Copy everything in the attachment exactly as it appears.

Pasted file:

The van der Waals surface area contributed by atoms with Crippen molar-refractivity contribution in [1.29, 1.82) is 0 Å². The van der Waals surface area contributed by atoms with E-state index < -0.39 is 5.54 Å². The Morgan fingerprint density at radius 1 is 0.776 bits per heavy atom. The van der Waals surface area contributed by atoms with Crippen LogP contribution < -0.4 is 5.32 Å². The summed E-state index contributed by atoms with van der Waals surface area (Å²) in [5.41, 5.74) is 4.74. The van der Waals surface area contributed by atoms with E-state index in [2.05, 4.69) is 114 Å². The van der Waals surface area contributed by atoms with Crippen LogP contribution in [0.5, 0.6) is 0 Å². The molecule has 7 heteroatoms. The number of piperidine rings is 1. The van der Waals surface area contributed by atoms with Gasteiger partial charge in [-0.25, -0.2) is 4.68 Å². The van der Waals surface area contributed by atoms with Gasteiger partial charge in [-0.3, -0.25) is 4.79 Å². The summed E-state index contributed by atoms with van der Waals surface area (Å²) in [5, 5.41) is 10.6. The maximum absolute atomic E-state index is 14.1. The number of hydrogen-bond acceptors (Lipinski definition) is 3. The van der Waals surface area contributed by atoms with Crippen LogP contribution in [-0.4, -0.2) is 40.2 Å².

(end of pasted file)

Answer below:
The van der Waals surface area contributed by atoms with Crippen molar-refractivity contribution in [1.29, 1.82) is 0 Å². The van der Waals surface area contributed by atoms with E-state index < -0.39 is 5.54 Å². The Morgan fingerprint density at radius 1 is 0.776 bits per heavy atom. The van der Waals surface area contributed by atoms with Crippen LogP contribution < -0.4 is 5.32 Å². The summed E-state index contributed by atoms with van der Waals surface area (Å²) in [5.41, 5.74) is 4.74. The van der Waals surface area contributed by atoms with E-state index in [2.05, 4.69) is 114 Å². The van der Waals surface area contributed by atoms with Crippen LogP contribution in [0.5, 0.6) is 0 Å². The molecule has 7 heteroatoms. The number of piperidine rings is 1. The van der Waals surface area contributed by atoms with Gasteiger partial charge in [-0.25, -0.2) is 4.68 Å². The van der Waals surface area contributed by atoms with Gasteiger partial charge in [-0.3, -0.25) is 4.79 Å². The summed E-state index contributed by atoms with van der Waals surface area (Å²) in [5, 5.41) is 10.6. The maximum absolute atomic E-state index is 14.1. The number of hydrogen-bond acceptors (Lipinski definition) is 3. The van der Waals surface area contributed by atoms with Crippen LogP contribution in [-0.4, -0.2) is 40.2 Å².